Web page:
On Sunday, Israeli Defense Minister Ehud Barak made an official visit to Turkey, and both sides went out of their way to put the Ayalon incident behind them. Clearly, there are members of the Turkish and Israeli cabinets who do not want a crisis between the two countries. And they probably will be able to contain the current situation.
Either way, Israel certainly knew how the seating episode would play in Turkey. Perhaps the Israelis felt that by showcasing their displeasure they might incite Turkish secularists against the Islamists. If so, this is a dangerous game, as insulting Turkey is apt to mobilize the secularists against Israel as much as the Islamists, leading to a Turkish consensus on the Israeli issue not in Israel's best interests.
The Turkish Re-Emergence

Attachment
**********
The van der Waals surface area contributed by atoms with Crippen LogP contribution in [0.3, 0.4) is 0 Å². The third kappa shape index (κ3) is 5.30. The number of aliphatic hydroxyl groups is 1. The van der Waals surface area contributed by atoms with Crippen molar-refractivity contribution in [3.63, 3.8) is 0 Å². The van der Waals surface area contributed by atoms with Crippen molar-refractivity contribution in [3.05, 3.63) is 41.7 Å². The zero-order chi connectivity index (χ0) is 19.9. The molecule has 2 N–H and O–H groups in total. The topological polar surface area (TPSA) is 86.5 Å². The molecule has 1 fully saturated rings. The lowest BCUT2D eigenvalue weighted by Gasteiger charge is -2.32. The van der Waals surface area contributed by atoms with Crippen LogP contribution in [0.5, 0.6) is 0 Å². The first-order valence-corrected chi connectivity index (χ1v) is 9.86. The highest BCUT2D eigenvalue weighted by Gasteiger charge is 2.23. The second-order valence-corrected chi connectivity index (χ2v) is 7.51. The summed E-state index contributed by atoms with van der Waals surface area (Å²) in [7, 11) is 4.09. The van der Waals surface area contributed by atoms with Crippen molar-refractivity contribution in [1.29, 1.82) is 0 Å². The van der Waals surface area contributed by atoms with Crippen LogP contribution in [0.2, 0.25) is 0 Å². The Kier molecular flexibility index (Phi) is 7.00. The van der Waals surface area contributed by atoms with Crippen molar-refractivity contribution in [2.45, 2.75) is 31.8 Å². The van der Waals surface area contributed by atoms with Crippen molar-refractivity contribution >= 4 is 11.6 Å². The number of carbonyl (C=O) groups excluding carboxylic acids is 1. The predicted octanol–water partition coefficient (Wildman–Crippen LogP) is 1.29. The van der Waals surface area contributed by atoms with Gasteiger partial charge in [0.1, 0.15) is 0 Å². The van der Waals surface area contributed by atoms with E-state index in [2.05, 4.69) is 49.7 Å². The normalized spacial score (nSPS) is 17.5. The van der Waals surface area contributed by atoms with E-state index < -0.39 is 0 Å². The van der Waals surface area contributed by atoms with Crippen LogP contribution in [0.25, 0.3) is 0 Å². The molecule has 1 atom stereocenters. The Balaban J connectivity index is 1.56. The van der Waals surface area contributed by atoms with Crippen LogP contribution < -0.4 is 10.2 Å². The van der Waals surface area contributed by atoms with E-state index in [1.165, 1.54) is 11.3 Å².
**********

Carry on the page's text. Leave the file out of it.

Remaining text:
When we step back and look at the broader strategic picture, we see a Turkey slowly but systematically re-emerging as a regional power prepared to use its influence. Washington has observed this, too, and so regards Turkey as a key part of its strategy to draw down the U.S. presence in Iraq. Turkey does not want to see massive instability in Iraq any more than the Americans do. Similarly, in any confrontation with Iran, Turkey is both a communications channel and a potential ally. Further afield, Turkey is contributing to the Western war effort in Afghanistan, and has substantial influence in the Caucasus, the Balkans and Central Asia. The United States has no desire to move into confrontation with Turkey. Indeed, it sees Turkey not so much as a U.S. surrogate, which Turkey is not, but as the most significant regional power with interests aligned with the United States.